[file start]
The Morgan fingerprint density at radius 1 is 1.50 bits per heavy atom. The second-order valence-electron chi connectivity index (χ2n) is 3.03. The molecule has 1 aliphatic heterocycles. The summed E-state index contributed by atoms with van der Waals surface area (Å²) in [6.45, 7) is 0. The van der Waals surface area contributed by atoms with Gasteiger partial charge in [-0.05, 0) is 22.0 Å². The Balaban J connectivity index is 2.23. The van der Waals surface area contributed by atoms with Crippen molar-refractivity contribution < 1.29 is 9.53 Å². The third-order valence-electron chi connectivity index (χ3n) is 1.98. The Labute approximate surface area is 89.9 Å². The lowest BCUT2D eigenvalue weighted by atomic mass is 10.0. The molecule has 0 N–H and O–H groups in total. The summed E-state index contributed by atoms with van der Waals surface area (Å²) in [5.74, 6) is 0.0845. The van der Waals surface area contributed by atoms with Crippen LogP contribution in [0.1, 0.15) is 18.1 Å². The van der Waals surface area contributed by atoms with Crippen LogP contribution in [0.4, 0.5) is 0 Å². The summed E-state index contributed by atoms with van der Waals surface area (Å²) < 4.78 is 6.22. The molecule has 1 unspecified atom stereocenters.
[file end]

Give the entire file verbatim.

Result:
The Morgan fingerprint density at radius 1 is 1.50 bits per heavy atom. The second-order valence-electron chi connectivity index (χ2n) is 3.03. The molecule has 1 aliphatic heterocycles. The summed E-state index contributed by atoms with van der Waals surface area (Å²) in [6.45, 7) is 0. The van der Waals surface area contributed by atoms with Gasteiger partial charge in [-0.05, 0) is 22.0 Å². The Balaban J connectivity index is 2.23. The van der Waals surface area contributed by atoms with Crippen molar-refractivity contribution < 1.29 is 9.53 Å². The third-order valence-electron chi connectivity index (χ3n) is 1.98. The Labute approximate surface area is 89.9 Å². The lowest BCUT2D eigenvalue weighted by atomic mass is 10.0. The molecule has 0 N–H and O–H groups in total. The summed E-state index contributed by atoms with van der Waals surface area (Å²) in [5.74, 6) is 0.0845. The van der Waals surface area contributed by atoms with Crippen LogP contribution in [0.1, 0.15) is 18.1 Å². The van der Waals surface area contributed by atoms with Crippen LogP contribution in [0.4, 0.5) is 0 Å². The summed E-state index contributed by atoms with van der Waals surface area (Å²) < 4.78 is 6.22. The molecule has 1 unspecified atom stereocenters.